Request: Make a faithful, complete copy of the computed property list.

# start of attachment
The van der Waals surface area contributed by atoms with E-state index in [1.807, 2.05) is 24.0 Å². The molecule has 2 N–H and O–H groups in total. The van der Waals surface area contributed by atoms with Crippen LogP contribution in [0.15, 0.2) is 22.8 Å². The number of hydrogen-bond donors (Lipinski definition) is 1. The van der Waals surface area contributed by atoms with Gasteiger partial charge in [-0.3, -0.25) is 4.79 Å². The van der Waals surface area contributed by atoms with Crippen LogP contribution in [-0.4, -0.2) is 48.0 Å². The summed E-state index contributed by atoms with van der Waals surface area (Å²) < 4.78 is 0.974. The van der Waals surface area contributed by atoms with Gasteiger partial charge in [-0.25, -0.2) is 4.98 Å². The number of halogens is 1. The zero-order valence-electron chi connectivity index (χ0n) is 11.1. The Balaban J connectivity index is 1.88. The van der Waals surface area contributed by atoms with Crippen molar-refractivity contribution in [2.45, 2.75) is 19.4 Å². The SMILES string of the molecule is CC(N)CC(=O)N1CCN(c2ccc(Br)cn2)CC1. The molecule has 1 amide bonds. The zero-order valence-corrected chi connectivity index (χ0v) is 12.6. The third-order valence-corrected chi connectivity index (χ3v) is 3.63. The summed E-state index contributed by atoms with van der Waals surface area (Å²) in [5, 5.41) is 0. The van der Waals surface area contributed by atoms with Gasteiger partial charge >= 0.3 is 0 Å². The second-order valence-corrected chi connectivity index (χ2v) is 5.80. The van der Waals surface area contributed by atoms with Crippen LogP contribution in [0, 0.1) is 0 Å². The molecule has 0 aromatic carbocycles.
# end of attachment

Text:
The van der Waals surface area contributed by atoms with E-state index in [1.807, 2.05) is 24.0 Å². The molecule has 2 N–H and O–H groups in total. The van der Waals surface area contributed by atoms with Crippen LogP contribution in [0.15, 0.2) is 22.8 Å². The number of hydrogen-bond donors (Lipinski definition) is 1. The van der Waals surface area contributed by atoms with Gasteiger partial charge in [-0.3, -0.25) is 4.79 Å². The van der Waals surface area contributed by atoms with Crippen LogP contribution in [-0.4, -0.2) is 48.0 Å². The summed E-state index contributed by atoms with van der Waals surface area (Å²) < 4.78 is 0.974. The van der Waals surface area contributed by atoms with Gasteiger partial charge in [-0.25, -0.2) is 4.98 Å². The number of halogens is 1. The zero-order valence-electron chi connectivity index (χ0n) is 11.1. The Balaban J connectivity index is 1.88. The van der Waals surface area contributed by atoms with Crippen molar-refractivity contribution in [2.45, 2.75) is 19.4 Å². The SMILES string of the molecule is CC(N)CC(=O)N1CCN(c2ccc(Br)cn2)CC1. The molecule has 1 amide bonds. The zero-order valence-corrected chi connectivity index (χ0v) is 12.6. The third-order valence-corrected chi connectivity index (χ3v) is 3.63. The summed E-state index contributed by atoms with van der Waals surface area (Å²) in [5, 5.41) is 0. The van der Waals surface area contributed by atoms with Gasteiger partial charge >= 0.3 is 0 Å². The second-order valence-corrected chi connectivity index (χ2v) is 5.80. The van der Waals surface area contributed by atoms with Crippen LogP contribution in [0, 0.1) is 0 Å². The molecule has 0 aromatic carbocycles.